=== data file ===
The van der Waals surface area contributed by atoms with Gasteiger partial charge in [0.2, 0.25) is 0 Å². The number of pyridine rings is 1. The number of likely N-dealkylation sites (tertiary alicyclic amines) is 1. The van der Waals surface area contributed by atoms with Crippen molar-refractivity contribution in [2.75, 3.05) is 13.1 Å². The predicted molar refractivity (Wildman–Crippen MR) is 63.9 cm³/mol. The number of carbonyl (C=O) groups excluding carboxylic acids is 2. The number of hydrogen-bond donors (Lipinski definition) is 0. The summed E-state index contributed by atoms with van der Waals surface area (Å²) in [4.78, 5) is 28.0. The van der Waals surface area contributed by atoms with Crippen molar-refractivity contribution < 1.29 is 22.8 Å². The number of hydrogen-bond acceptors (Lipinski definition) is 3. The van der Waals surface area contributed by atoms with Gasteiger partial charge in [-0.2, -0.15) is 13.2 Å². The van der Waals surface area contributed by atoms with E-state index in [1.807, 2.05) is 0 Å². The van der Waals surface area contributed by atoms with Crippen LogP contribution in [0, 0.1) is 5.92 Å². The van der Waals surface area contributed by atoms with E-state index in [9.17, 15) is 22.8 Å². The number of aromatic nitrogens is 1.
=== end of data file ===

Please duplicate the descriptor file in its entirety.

The van der Waals surface area contributed by atoms with Gasteiger partial charge in [0.2, 0.25) is 0 Å². The number of pyridine rings is 1. The number of likely N-dealkylation sites (tertiary alicyclic amines) is 1. The van der Waals surface area contributed by atoms with Crippen molar-refractivity contribution in [2.75, 3.05) is 13.1 Å². The predicted molar refractivity (Wildman–Crippen MR) is 63.9 cm³/mol. The number of carbonyl (C=O) groups excluding carboxylic acids is 2. The number of hydrogen-bond donors (Lipinski definition) is 0. The summed E-state index contributed by atoms with van der Waals surface area (Å²) in [4.78, 5) is 28.0. The van der Waals surface area contributed by atoms with Crippen molar-refractivity contribution < 1.29 is 22.8 Å². The number of hydrogen-bond acceptors (Lipinski definition) is 3. The van der Waals surface area contributed by atoms with Gasteiger partial charge in [-0.2, -0.15) is 13.2 Å². The van der Waals surface area contributed by atoms with E-state index in [1.807, 2.05) is 0 Å². The van der Waals surface area contributed by atoms with Crippen LogP contribution in [0, 0.1) is 5.92 Å². The van der Waals surface area contributed by atoms with E-state index in [9.17, 15) is 22.8 Å². The number of aromatic nitrogens is 1.